Getting a border poll on the agenda is the first step; the next is actually winning it. While the great bulk of nationalists are expected to support a border poll, they still comprise only 21 percent of the Northern Irish population, so any campaign that places unity as its objective will necessarily need to find a way to attract voters from other traditions.

Niall O Donnghaile is a Sinn Fein senator and the party’s spokesman on uniting Ireland and Brexit. Although he acknowledged that Brexit and the prospect of losing EU membership have made unity more likely, he was clear that any move toward unification first would require an all-encompassing debate “that includes the entirety of Irish life right across our island, right across our diaspora.”

Key to this process, he said, is assuring the country’s unionist community that their identities would be “protected and cherished” inside a united Ireland. Unionists are still the largest single community in Northern Ireland, and their prevailing fear over unification is that their British and Protestant identities would be subsumed inside an overwhelming Irish Catholic-majority state. For O Donnghaile, assuaging unionist fears is critical not only to winning a border poll but also to creating a united Ireland that is “competent, inclusive, modern, and progressive.”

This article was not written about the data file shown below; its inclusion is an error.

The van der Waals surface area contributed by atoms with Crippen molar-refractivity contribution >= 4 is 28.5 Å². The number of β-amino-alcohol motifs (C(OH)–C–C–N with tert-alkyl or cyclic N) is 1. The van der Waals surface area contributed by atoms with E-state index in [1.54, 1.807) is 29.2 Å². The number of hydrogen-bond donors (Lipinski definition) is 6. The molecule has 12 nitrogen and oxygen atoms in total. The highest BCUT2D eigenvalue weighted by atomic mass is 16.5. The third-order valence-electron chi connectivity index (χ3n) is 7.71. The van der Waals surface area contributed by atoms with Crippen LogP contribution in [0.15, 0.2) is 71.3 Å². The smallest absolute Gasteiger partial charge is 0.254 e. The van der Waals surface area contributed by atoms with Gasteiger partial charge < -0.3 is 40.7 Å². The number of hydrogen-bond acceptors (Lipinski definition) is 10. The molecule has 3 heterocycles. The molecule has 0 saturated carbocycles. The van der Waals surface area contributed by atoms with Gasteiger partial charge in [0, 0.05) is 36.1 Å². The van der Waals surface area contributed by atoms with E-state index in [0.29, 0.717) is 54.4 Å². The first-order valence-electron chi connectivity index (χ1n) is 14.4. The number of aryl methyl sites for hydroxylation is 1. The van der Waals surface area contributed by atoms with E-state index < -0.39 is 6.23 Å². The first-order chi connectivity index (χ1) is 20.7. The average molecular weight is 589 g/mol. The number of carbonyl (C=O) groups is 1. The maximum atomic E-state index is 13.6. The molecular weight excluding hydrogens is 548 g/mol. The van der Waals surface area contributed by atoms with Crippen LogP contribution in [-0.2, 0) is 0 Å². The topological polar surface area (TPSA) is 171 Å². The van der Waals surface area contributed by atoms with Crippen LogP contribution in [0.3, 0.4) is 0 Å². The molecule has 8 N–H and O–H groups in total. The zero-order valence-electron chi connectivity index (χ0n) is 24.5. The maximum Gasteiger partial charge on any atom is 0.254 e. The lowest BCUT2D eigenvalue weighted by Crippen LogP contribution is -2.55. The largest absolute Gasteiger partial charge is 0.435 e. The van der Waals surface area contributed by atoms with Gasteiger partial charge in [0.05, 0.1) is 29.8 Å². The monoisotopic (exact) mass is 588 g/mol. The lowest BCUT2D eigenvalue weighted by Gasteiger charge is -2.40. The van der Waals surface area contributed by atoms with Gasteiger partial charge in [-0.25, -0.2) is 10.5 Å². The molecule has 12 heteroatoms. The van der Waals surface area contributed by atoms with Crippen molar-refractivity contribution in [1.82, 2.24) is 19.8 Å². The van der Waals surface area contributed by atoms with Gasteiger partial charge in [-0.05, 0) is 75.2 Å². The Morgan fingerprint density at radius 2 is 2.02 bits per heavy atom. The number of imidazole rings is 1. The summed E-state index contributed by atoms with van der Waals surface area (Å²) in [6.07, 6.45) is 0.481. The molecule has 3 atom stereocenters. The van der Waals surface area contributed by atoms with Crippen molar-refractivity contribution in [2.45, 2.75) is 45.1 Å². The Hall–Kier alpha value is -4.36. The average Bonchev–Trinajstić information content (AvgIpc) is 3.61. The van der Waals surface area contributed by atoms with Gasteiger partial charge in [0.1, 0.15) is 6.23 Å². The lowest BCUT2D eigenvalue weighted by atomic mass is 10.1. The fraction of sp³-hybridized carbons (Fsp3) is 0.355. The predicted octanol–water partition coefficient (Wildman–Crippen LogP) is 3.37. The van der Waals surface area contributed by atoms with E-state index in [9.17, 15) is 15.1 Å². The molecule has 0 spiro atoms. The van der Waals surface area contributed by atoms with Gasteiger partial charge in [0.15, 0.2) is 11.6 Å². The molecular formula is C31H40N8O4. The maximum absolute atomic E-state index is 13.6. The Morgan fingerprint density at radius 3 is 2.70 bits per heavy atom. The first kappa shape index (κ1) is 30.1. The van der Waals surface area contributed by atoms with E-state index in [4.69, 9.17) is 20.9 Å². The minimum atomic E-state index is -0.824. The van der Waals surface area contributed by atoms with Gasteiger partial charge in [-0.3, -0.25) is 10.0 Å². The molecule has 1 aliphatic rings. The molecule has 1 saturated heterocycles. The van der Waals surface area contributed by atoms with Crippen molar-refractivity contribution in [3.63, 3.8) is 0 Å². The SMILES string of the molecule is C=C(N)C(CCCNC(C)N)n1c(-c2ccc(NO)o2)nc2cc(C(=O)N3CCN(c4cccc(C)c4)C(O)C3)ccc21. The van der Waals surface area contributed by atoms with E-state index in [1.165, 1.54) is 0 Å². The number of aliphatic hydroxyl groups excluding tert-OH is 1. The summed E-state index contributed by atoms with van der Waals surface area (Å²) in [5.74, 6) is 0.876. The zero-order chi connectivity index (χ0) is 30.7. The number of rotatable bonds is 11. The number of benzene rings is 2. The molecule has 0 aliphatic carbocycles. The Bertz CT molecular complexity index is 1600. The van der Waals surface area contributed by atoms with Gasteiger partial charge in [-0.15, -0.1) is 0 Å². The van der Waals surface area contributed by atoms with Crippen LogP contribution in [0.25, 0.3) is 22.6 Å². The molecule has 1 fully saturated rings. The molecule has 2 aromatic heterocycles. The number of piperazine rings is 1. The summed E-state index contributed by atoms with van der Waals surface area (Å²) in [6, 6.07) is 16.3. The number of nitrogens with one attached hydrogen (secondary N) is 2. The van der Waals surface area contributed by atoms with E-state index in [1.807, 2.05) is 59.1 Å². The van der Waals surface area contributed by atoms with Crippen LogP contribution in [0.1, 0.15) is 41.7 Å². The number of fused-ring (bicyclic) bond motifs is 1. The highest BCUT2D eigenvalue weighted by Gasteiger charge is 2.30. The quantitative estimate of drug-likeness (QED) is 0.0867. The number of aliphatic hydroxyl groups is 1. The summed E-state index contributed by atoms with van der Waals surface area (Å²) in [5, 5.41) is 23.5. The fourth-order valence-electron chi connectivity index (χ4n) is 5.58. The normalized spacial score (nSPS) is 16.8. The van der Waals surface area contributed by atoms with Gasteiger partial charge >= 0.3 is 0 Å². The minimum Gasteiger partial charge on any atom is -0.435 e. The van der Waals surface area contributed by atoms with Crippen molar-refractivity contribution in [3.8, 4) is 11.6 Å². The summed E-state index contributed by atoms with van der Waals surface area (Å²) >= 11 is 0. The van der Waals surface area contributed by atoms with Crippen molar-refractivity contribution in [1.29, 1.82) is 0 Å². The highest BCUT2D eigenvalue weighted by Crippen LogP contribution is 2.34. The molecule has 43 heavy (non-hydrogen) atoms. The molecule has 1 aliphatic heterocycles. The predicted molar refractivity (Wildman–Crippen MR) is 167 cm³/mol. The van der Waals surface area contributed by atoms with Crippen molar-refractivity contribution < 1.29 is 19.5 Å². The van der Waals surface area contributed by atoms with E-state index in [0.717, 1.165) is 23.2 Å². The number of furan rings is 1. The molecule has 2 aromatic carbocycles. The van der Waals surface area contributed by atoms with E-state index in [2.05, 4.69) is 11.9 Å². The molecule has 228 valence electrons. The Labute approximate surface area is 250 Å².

Nationalist viewpoints are divergent, however. Gareth Brown was the campaign manager for Claire Hanna, a member of the nationalist Social Democratic and Labour Party who recently won the South Belfast parliamentary seat over incumbent unionist Emma Little-Pengelly. Based on conversations he had with the people of South Belfast—a constituency that voted heavily Remain—Brown concluded that the growing appeal of Irish unity was rooted more in a desire to maintain stability rather than any overarching devotion to the EU.

“What is driving a sentiment towards Irish unity is less this kind of romantic notion of remaining a member of the European Union,” he told Foreign Policy, “and more the prospect of day-to-day life in Northern Ireland changing radically [due to Brexit].”